18. The plane should specifically be mind blanked, and you should seed it with various primitive life forms so the plane can amuse itself and not grow resentful/bored (beings from this plane who wander into the tower will certainly not have the necessary spell effects to deal with the tower's defenses and so won't pose much of a threat).

  19. Produce a large number of staves of Aroden's Spellbane (on the fast plane) and store them in the tower, where the Archon can use them to fulfill her duties.
  20. The archon should be commanded to place all the staves she used in the other plane for recharging once she has finished her duties for a day and to stay with them there and recharge them 1 charge per day until they are all recharged. Each charge will cost her 1/2 of a candle (two 1/4 candles) as she needs to buff her CL to 17. In her time off she is to craft candles of Invocation on the faster plane so as to remain able to perform her duties. She is to obey the plane in the same manner as the tower but the tower is to have authority if ever there is conflict. She is to put to sleep, erase the memories of, and kill (in that order) anyone who enters the tower other than herself as long as it does not prevent the completion of her other duties.

  21. Give her some kitted out gear so she can win fights if they come up and resist hostile spells if it matters, she is the lynch pin in your defense.

  22. Create a small army if Iron Golems wielding staves of Aroden's Spellbane who wait with readied actions to counterspell any Aroden's spellbanes being cast by anyone other than the Archon.
  23. Hold off the waves of enemies from your stronghold for 60 days from the start of your plan (which needs not to have already happened), at which point each day you and your stronghold have a 5% cummulative chance of being irretrievably lost.
  24. After this order your archon to also guard you from those who would disturb your slumber and then cast Temporal Stasis on yourself, forfeiting your save.
  25. Your perfect defense is now complete.

Your defense is very, very immune to wish, cannot be located via magic of any kind, including the infamous legend lore, cannot be interacted with by any deities you knew of, is generally immune to magic that might compromise it, and possesses no mobile workers with their own wills. Even you can't get into it, because you are permadead via temporal stasis in order to make sure the archon functions properly forever and there are no loose ends. Even if someone were to stumble upon the tower, they will leave it not remembering how they died or where they were. An planar expedition might be mounted to find the tower, but there are many such towers and each of them is both very hidden and very well defended.


  • Immune to Wish, Miracle, other high level spell effects
  • Infinite Duration
  • Immune to Divine Intervention


  • Keeps you incapacitated for as long as it works

  • Divinely Funded Epic Planar Expeditions might be a problem eventually, though they will have a lot (infinite) area to search without any hint as to where you are.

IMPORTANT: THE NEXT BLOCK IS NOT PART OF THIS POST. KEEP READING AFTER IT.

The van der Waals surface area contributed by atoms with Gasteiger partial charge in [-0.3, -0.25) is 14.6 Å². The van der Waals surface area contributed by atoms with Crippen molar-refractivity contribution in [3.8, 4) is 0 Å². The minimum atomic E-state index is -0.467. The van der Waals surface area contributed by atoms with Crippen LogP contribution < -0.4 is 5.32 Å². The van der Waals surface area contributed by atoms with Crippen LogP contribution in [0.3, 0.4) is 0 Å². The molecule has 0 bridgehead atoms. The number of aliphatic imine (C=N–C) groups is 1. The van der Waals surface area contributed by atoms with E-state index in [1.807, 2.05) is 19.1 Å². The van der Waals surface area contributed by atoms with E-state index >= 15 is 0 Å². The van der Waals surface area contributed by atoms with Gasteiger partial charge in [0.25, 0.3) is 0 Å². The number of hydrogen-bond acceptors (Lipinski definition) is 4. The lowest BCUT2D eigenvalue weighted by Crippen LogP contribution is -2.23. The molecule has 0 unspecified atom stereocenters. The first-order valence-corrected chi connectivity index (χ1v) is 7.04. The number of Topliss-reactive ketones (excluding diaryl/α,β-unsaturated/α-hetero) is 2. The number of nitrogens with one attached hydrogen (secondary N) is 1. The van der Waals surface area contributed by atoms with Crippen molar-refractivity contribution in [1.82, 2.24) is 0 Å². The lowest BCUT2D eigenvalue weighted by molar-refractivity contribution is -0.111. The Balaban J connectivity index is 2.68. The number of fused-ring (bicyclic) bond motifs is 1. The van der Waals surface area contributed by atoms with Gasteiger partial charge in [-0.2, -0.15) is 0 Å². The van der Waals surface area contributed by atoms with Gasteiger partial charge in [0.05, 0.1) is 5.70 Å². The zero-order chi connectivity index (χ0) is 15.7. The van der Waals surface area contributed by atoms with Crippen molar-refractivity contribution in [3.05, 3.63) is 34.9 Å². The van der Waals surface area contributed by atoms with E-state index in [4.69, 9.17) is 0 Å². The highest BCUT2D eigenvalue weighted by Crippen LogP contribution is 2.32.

• Incredibly expensive, time consuming, and difficult

  • Effectively requires an Epic-level campaign to pull off

  • GM may start PCs in a new game on your sentient plane, where they may find some crazy PC way of breaking things after a few million years.

  • If both your plane and your tower go rogue and they work together they might be able to kill your archon, breaking the system keeping everything in place. You will know if this happens, however (though you won't be able to do anything about it).

  • Your GM may rule against this use of consecrate spell. The use presented here is a valid RAW interpretation, but exotic interpretations of the nature of divine connections effectively neutering this use of the consecrate spell are also possible RAW.

As a note, if you are planning on becoming a lich and using this to hide your phylactery, don't. Becoming undead is never a good idea and is one of only a few ways to make your character easily permakillable. Undead cannot be raised via any method short of that one new crazy tech artifact or time travel. Humanoids can be resurrected super easily. If you can pull this off, you don't need to be a lich. Looking for immortality? Use clone. Want to keep the same body forever? Start drinking strange fluids. Seriously, it's safer than undeath. Or you could use that one Mammon coin thing.

Aroden's Spellbane should block the following:

  • Shades
  • Wish
  • Miracle
  • Limited Wish
  • Remove Curse
  • Break Enchantment
  • Polymorph Any Object
  • All summoning subschool spells other than Summon Monster IX and Secret Chest
  • All divination spells
  • Arcane Mark
  • All illusion spells with the Shadow descriptor/subschool
  • Plane Shift
  • all conjuration (teleportation) spells
  • Stone Shape
  • Warp Wood
  • Greater Dispel Magic
  • Dispel Magic
  • Detect Magic
  • Astral Projection
  • Etherealness
  • Dispel Good/Evil/Chaos/Law/Balance
  • Dominate Monster
  • Mordenkainen's Disjunction
  • Legend Lore
  • Vision
  • All spells with the [Evil] or [Chaos] descriptors
  • All necromancy spells lacking the [curse] descriptor
  • Limited Wish